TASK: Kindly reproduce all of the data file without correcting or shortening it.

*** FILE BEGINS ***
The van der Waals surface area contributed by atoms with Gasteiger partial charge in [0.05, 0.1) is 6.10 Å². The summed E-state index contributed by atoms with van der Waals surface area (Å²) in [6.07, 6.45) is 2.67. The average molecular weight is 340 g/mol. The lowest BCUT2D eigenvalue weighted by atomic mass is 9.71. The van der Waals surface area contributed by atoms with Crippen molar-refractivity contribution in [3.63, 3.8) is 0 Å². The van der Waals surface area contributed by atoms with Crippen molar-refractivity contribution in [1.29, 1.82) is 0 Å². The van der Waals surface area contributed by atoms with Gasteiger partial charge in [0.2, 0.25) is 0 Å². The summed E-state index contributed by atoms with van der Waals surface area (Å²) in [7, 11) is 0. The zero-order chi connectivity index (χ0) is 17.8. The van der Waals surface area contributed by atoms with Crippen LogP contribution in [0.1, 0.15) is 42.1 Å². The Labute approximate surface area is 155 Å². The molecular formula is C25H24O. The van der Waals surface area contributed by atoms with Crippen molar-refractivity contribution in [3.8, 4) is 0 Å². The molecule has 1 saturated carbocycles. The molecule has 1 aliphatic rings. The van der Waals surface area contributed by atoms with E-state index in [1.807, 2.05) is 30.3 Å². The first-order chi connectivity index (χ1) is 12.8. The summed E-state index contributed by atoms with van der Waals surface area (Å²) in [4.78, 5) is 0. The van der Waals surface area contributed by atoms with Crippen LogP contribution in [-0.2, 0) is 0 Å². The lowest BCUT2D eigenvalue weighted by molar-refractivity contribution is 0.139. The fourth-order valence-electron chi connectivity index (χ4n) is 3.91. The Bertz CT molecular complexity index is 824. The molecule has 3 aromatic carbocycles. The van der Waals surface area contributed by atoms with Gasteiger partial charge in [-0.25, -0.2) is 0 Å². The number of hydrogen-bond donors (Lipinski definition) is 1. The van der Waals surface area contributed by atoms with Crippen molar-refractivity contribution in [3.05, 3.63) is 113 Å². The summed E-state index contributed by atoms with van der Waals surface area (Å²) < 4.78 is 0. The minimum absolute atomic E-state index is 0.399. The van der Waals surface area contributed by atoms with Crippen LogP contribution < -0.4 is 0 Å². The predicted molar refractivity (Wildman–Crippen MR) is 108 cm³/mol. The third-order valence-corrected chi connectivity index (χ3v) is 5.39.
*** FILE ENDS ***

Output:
The van der Waals surface area contributed by atoms with Gasteiger partial charge in [0.05, 0.1) is 6.10 Å². The summed E-state index contributed by atoms with van der Waals surface area (Å²) in [6.07, 6.45) is 2.67. The average molecular weight is 340 g/mol. The lowest BCUT2D eigenvalue weighted by atomic mass is 9.71. The van der Waals surface area contributed by atoms with Crippen molar-refractivity contribution in [3.63, 3.8) is 0 Å². The van der Waals surface area contributed by atoms with Crippen molar-refractivity contribution in [1.29, 1.82) is 0 Å². The van der Waals surface area contributed by atoms with Gasteiger partial charge in [0.2, 0.25) is 0 Å². The summed E-state index contributed by atoms with van der Waals surface area (Å²) in [7, 11) is 0. The zero-order chi connectivity index (χ0) is 17.8. The van der Waals surface area contributed by atoms with Crippen LogP contribution in [0.1, 0.15) is 42.1 Å². The Labute approximate surface area is 155 Å². The molecular formula is C25H24O. The van der Waals surface area contributed by atoms with Crippen molar-refractivity contribution in [3.8, 4) is 0 Å². The molecule has 1 saturated carbocycles. The molecule has 1 aliphatic rings. The van der Waals surface area contributed by atoms with E-state index in [1.807, 2.05) is 30.3 Å². The first-order chi connectivity index (χ1) is 12.8. The summed E-state index contributed by atoms with van der Waals surface area (Å²) in [4.78, 5) is 0. The van der Waals surface area contributed by atoms with Crippen LogP contribution in [-0.2, 0) is 0 Å². The lowest BCUT2D eigenvalue weighted by molar-refractivity contribution is 0.139. The fourth-order valence-electron chi connectivity index (χ4n) is 3.91. The Bertz CT molecular complexity index is 824. The molecule has 3 aromatic carbocycles. The van der Waals surface area contributed by atoms with Gasteiger partial charge in [-0.25, -0.2) is 0 Å². The number of hydrogen-bond donors (Lipinski definition) is 1. The van der Waals surface area contributed by atoms with Crippen molar-refractivity contribution in [3.05, 3.63) is 113 Å². The summed E-state index contributed by atoms with van der Waals surface area (Å²) < 4.78 is 0. The minimum absolute atomic E-state index is 0.399. The van der Waals surface area contributed by atoms with Crippen LogP contribution < -0.4 is 0 Å². The predicted molar refractivity (Wildman–Crippen MR) is 108 cm³/mol. The third-order valence-corrected chi connectivity index (χ3v) is 5.39.